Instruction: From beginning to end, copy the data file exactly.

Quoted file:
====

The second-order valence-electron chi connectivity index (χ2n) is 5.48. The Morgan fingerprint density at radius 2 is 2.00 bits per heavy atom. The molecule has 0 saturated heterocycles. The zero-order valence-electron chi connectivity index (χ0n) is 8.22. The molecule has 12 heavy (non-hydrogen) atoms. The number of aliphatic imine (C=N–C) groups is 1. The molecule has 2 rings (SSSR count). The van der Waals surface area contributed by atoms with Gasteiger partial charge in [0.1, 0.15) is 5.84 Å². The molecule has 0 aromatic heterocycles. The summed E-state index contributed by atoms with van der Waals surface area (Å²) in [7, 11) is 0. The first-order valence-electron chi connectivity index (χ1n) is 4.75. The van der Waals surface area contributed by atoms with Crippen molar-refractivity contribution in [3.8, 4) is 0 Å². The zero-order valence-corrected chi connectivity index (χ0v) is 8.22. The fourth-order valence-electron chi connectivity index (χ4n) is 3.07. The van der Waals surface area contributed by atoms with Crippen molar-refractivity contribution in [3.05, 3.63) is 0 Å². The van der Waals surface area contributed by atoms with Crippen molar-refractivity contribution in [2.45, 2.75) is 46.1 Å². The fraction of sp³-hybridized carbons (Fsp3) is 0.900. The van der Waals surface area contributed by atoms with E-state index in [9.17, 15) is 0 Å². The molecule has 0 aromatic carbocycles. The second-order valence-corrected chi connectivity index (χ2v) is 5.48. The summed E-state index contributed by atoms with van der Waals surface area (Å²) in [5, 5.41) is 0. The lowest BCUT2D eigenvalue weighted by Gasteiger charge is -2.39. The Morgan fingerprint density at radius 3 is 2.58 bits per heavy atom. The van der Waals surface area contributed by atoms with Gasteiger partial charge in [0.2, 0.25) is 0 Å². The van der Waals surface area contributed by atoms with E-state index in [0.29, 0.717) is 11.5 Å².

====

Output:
The second-order valence-electron chi connectivity index (χ2n) is 5.48. The Morgan fingerprint density at radius 2 is 2.00 bits per heavy atom. The molecule has 0 saturated heterocycles. The zero-order valence-electron chi connectivity index (χ0n) is 8.22. The molecule has 12 heavy (non-hydrogen) atoms. The number of aliphatic imine (C=N–C) groups is 1. The molecule has 2 rings (SSSR count). The van der Waals surface area contributed by atoms with Gasteiger partial charge in [0.1, 0.15) is 5.84 Å². The molecule has 0 aromatic heterocycles. The summed E-state index contributed by atoms with van der Waals surface area (Å²) in [7, 11) is 0. The first-order valence-electron chi connectivity index (χ1n) is 4.75. The van der Waals surface area contributed by atoms with Crippen molar-refractivity contribution in [3.8, 4) is 0 Å². The zero-order valence-corrected chi connectivity index (χ0v) is 8.22. The fourth-order valence-electron chi connectivity index (χ4n) is 3.07. The van der Waals surface area contributed by atoms with Crippen molar-refractivity contribution in [3.05, 3.63) is 0 Å². The van der Waals surface area contributed by atoms with Crippen molar-refractivity contribution in [2.45, 2.75) is 46.1 Å². The fraction of sp³-hybridized carbons (Fsp3) is 0.900. The van der Waals surface area contributed by atoms with E-state index in [9.17, 15) is 0 Å². The molecule has 0 aromatic carbocycles. The second-order valence-corrected chi connectivity index (χ2v) is 5.48. The summed E-state index contributed by atoms with van der Waals surface area (Å²) in [5, 5.41) is 0. The lowest BCUT2D eigenvalue weighted by Gasteiger charge is -2.39. The Morgan fingerprint density at radius 3 is 2.58 bits per heavy atom. The van der Waals surface area contributed by atoms with Gasteiger partial charge in [0.2, 0.25) is 0 Å². The van der Waals surface area contributed by atoms with E-state index in [0.29, 0.717) is 11.5 Å².